Development of Skill in Language Learning

Understanding the two faces of SLA

Knowing what mechanisms help us acquire language and how they work has huge implications for how we structure our own language learning. Our linguist team at Immerse follows the latest Second Language Acquisition (SLA) research to improve our language learning design and method. In 2010, SLA expert Bill VanPatten published research that outlines the two faces of SLA: Mental Representation and Skill.

Mental Representation is “the abstract, implicit, and underlying linguistic system in a speaker’s mind.” Essentially, it’s how the language exists in your mind- you might call it “competence”. Your mental representation of a language is what allows you to know what’s possible (and what isn’t) in a language. For example, an English speaker knows that when using the passive voice, the object becomes the subject and comes first in the sentence (e.g. ‘I kick the ball’ becomes ‘the ball is kicked by me’). Most people are unaware that they know of all the rules that make up their language, but nonetheless, they have a mental representation of how their language is structured.

The other half of SLA is skill. Skill is a measure of the speed and accuracy with which people can perform certain actions or behaviors. Someone who is highly skilled in a language comprehends and communicates promptly and with very few mistakes.

So there you have the two faces of SLA: mental representation and skill. But how does this help us with designing the best language learning methodology?

How does one develop Skill in language learning?

Skill in language is developed like any other skill: it is improved through practice. As VanPatten puts it, “A  person learns to write essays by writing essays … In short, people become skilled at doing something not by mechanistic activity, but by engaging in the very activity they would like to become skilled in.”

Whether you believe it or not, you learned your first language without explicitly being taught any of it. Your acquisition came through being in the correct context and having appropriate opportunities. So how can one “teach” comprehension to language students? VanPatten notes that teachers can facilitate SLA by providing opportunities for learners to engage in the target language. More explicitly, this means that memorizing conjugations and lists of irregular verbs does not lead to acquisition. Instead, activities like reading books, discussing important ideas, and meeting new people in a second language bring a student to fluency.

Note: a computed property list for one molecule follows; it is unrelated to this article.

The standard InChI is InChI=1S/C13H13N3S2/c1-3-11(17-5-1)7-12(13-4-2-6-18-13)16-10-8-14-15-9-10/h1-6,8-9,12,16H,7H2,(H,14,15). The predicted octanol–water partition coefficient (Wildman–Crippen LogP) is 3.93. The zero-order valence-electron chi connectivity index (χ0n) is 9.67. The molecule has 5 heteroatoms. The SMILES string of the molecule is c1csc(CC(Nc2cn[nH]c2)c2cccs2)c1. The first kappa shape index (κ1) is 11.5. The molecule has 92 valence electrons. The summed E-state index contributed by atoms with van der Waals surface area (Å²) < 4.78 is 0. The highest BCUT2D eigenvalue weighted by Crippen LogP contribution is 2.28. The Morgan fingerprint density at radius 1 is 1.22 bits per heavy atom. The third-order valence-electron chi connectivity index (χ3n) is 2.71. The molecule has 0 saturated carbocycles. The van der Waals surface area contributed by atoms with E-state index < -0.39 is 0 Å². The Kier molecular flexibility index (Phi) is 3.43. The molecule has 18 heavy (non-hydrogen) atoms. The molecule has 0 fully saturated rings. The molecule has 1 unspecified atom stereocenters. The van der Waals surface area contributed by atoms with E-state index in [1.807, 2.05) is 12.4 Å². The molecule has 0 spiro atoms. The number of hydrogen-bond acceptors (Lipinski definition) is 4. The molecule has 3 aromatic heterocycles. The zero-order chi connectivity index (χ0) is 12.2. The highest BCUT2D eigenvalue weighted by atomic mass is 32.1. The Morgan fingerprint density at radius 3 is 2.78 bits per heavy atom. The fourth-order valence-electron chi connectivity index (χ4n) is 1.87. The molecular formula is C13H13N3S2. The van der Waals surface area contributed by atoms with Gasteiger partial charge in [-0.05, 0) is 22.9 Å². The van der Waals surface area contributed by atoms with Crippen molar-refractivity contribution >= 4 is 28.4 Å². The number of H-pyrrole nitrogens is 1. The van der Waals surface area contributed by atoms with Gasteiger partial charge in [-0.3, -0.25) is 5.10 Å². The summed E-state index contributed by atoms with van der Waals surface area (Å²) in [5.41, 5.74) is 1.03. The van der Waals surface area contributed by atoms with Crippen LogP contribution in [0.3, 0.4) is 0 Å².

Virtual reality creates the best environment for skill development

Skill in language learning isn't developed solely through practice, but through context-appropriate practice. Simply reciting grammar drills is not enough, as this isolates that skill from the context it is used in. In VanPatten’s words, “people become skilled at doing something not by mechanistic activity, but by engaging in the very activity they would like to become skilled in.” Virtual Reality allows language learning to mimic real-life language use as closely as possible.

This is where Immerse comes in.The days of chanting verb conjugations and vocab lists are over. For more information on why virtual reality is the best way to learn language, check out this blog here.

Schedule a demo today at immerse.online!

Source:

Van Patten, B. (2010). The Two Faces of SLA: Mental Representation and Skill. International Journal of English Studies, 10(1), 1-18. https://doi.org/10.6018/ijes/2010/1/113951

http://revistas.um.es/ijes/article/view/113951

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November 28, 2018

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